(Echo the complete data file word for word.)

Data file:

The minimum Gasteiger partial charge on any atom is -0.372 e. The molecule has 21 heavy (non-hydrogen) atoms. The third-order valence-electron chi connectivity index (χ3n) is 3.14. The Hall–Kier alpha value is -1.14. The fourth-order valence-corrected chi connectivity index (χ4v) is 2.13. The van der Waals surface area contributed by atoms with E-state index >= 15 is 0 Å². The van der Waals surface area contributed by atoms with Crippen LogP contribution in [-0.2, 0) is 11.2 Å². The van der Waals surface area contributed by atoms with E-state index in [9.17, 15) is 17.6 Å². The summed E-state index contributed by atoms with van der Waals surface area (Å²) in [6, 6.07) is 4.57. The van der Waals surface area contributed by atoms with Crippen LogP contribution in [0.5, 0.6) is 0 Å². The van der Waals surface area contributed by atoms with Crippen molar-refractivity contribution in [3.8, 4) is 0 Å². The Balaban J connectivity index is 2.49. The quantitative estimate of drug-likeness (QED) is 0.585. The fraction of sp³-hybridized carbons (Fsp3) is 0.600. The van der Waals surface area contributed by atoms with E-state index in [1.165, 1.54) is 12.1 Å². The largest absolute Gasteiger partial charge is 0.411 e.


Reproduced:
The minimum Gasteiger partial charge on any atom is -0.372 e. The molecule has 21 heavy (non-hydrogen) atoms. The third-order valence-electron chi connectivity index (χ3n) is 3.14. The Hall–Kier alpha value is -1.14. The fourth-order valence-corrected chi connectivity index (χ4v) is 2.13. The van der Waals surface area contributed by atoms with E-state index >= 15 is 0 Å². The van der Waals surface area contributed by atoms with Crippen LogP contribution in [-0.2, 0) is 11.2 Å². The van der Waals surface area contributed by atoms with E-state index in [9.17, 15) is 17.6 Å². The summed E-state index contributed by atoms with van der Waals surface area (Å²) in [6, 6.07) is 4.57. The van der Waals surface area contributed by atoms with Crippen LogP contribution in [0.5, 0.6) is 0 Å². The van der Waals surface area contributed by atoms with Crippen molar-refractivity contribution in [3.8, 4) is 0 Å². The Balaban J connectivity index is 2.49. The quantitative estimate of drug-likeness (QED) is 0.585. The fraction of sp³-hybridized carbons (Fsp3) is 0.600. The van der Waals surface area contributed by atoms with E-state index in [1.165, 1.54) is 12.1 Å². The largest absolute Gasteiger partial charge is 0.411 e.